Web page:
Cabin Fever Cure – Spring Float

Ian Kennedy May 4th 2020

Spring is a great time to hit the water. Especially in these times where social distancing is a must. Saturday was the day! A float on the Madison was the cure for being cooped up for weeks! With rods and dogs loaded we took off. The water on the Madison was high and dirty. This was a great recipe for nymphing up some hungry trout! Most fishing folk forget that trout feed primarily on nymphs and with the Salmon Fly hatch right around the corner, big stone fly nymph patterns were on the menu. With the water being off colored you had to be patient and make sure your fly was bumping the bottom. Then in a split second your indicator was screaming towards the bottom! Most of the fish we landed were 14 to 19 inches long and fought like crazy. You had to be on your game to land these trout in the high water. They knew exactly what to do…. run into the fast water and then rocket up and jump!

 

 

 

The setup we were using on the river was a simple one. I usually use a 9 to 10 foot leader that goes to 4x tippet. With these water conditions you can get away with 3x or even 2x. The fish will not care. I was using a very big Salmon Fly Nymph pattern that I tied, but any dark colored wiggly legged nymph should work. Coming up the rig I tied a tab on using a triple surgeons knot about two and a half feet above the bottom fly. I had a San Juan Worm hanging out and the rainbows couldn’t get enough of it! Another two feet above the worm I tie another triple surgeons knot and trim it clean. I use this to place a large split shot to help the flies get down. This is nice, because your sinker won’t end up by your fly and tangle the rig up!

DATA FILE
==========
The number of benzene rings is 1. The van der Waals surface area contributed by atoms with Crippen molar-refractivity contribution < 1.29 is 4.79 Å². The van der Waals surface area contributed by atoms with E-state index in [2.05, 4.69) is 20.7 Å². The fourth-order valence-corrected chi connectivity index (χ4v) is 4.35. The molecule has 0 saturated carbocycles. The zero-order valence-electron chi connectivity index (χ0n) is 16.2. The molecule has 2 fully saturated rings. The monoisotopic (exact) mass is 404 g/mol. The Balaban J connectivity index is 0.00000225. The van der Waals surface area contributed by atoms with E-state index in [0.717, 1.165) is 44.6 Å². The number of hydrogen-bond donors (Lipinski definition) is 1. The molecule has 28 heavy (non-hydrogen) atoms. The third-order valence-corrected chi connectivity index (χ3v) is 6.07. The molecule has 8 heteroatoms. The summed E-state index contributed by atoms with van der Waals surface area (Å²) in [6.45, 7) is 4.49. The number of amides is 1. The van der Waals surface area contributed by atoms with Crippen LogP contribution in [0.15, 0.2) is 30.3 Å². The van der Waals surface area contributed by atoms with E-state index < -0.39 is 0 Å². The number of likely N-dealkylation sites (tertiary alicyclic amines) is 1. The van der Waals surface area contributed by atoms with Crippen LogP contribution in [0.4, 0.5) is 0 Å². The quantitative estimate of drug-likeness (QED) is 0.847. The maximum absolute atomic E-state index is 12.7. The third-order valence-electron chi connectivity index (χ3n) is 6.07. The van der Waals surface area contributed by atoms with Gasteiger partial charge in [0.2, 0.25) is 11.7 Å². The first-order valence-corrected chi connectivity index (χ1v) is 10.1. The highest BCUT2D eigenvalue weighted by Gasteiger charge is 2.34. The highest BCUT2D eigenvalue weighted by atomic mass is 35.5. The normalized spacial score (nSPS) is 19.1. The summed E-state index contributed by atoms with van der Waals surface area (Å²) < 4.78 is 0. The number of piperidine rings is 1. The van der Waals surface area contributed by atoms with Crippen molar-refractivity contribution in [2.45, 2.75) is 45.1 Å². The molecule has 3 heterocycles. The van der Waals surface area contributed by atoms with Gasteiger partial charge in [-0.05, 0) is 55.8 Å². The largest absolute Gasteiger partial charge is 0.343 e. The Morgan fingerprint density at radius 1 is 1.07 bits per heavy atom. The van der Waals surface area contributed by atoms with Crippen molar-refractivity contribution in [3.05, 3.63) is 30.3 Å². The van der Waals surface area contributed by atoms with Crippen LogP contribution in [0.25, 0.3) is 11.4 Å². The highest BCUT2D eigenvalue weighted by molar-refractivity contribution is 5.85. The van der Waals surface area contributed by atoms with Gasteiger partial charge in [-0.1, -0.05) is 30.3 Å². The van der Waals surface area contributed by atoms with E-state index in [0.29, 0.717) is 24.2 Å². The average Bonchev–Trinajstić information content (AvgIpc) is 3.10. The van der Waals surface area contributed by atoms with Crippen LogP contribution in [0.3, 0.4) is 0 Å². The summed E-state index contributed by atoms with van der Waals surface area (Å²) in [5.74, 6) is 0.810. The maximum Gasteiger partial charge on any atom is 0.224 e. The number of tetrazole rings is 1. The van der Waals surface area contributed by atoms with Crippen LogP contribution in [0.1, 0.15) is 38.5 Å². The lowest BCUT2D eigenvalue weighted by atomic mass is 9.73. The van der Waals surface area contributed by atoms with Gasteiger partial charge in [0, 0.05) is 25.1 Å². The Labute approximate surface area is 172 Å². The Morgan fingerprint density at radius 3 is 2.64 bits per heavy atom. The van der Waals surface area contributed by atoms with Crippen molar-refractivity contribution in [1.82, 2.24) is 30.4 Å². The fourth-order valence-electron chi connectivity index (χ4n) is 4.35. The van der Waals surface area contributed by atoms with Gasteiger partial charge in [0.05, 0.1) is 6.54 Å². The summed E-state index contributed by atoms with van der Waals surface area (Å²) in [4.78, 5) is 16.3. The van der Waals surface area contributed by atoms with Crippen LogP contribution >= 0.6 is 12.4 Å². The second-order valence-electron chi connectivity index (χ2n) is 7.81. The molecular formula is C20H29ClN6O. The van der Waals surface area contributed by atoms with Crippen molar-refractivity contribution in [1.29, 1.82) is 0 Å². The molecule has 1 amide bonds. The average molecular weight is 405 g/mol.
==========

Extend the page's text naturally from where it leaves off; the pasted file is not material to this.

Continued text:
This time of year most of the fish are still sitting in the deep pockets and holes. If you can read water it helps a bunch! Find soft seams and buckets below gravel bars. If it looks deep and somewhat steady moving chuck you’re flies in it. Most likely there will be a couple fish hanging out. Remember to keep a good amount of weight on your nymph rig. If you run it through a fishy looking spot with no luck, add more weight. You pretty much want to see and feel your flies bumping along the bottom. You will learn pretty quickly the difference between a rock bite and a chunky rainbow! Spring runoff can be overwhelming because of all the water, but the fish are feeding hard you just have to find them! P.S. – When you rent your raft for that awesome trip on the Madison or Yellowstone get the rod holders that we have. I dumped a Helios 2 in the drink…. Had to have a beer after that!

Madison River Brown

When you come to pick up your Spring and Summer floating equipment keep an eye out for river specific fly kits. I will be tying up my favorite dirty dozen fly selections so you don’t have to guess as much about what the fish are eating!